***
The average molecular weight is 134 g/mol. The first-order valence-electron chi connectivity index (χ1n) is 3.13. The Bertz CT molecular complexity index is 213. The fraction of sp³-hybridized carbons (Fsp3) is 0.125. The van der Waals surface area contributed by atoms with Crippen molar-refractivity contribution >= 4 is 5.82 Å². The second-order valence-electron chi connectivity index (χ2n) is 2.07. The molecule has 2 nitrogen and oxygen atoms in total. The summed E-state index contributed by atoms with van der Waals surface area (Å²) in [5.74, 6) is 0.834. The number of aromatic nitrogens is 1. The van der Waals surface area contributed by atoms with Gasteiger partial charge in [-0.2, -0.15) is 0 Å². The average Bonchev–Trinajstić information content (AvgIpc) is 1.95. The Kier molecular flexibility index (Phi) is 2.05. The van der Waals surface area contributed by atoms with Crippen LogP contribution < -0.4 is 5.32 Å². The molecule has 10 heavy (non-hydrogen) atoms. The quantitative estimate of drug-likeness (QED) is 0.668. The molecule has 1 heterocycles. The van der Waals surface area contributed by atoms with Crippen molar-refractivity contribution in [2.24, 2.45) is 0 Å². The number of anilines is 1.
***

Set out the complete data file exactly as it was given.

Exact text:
The average molecular weight is 134 g/mol. The first-order valence-electron chi connectivity index (χ1n) is 3.13. The Bertz CT molecular complexity index is 213. The fraction of sp³-hybridized carbons (Fsp3) is 0.125. The van der Waals surface area contributed by atoms with Crippen molar-refractivity contribution >= 4 is 5.82 Å². The second-order valence-electron chi connectivity index (χ2n) is 2.07. The molecule has 2 nitrogen and oxygen atoms in total. The summed E-state index contributed by atoms with van der Waals surface area (Å²) in [5.74, 6) is 0.834. The number of aromatic nitrogens is 1. The van der Waals surface area contributed by atoms with Gasteiger partial charge in [-0.2, -0.15) is 0 Å². The average Bonchev–Trinajstić information content (AvgIpc) is 1.95. The Kier molecular flexibility index (Phi) is 2.05. The van der Waals surface area contributed by atoms with Crippen LogP contribution < -0.4 is 5.32 Å². The molecule has 10 heavy (non-hydrogen) atoms. The quantitative estimate of drug-likeness (QED) is 0.668. The molecule has 1 heterocycles. The van der Waals surface area contributed by atoms with Crippen molar-refractivity contribution in [2.24, 2.45) is 0 Å². The number of anilines is 1.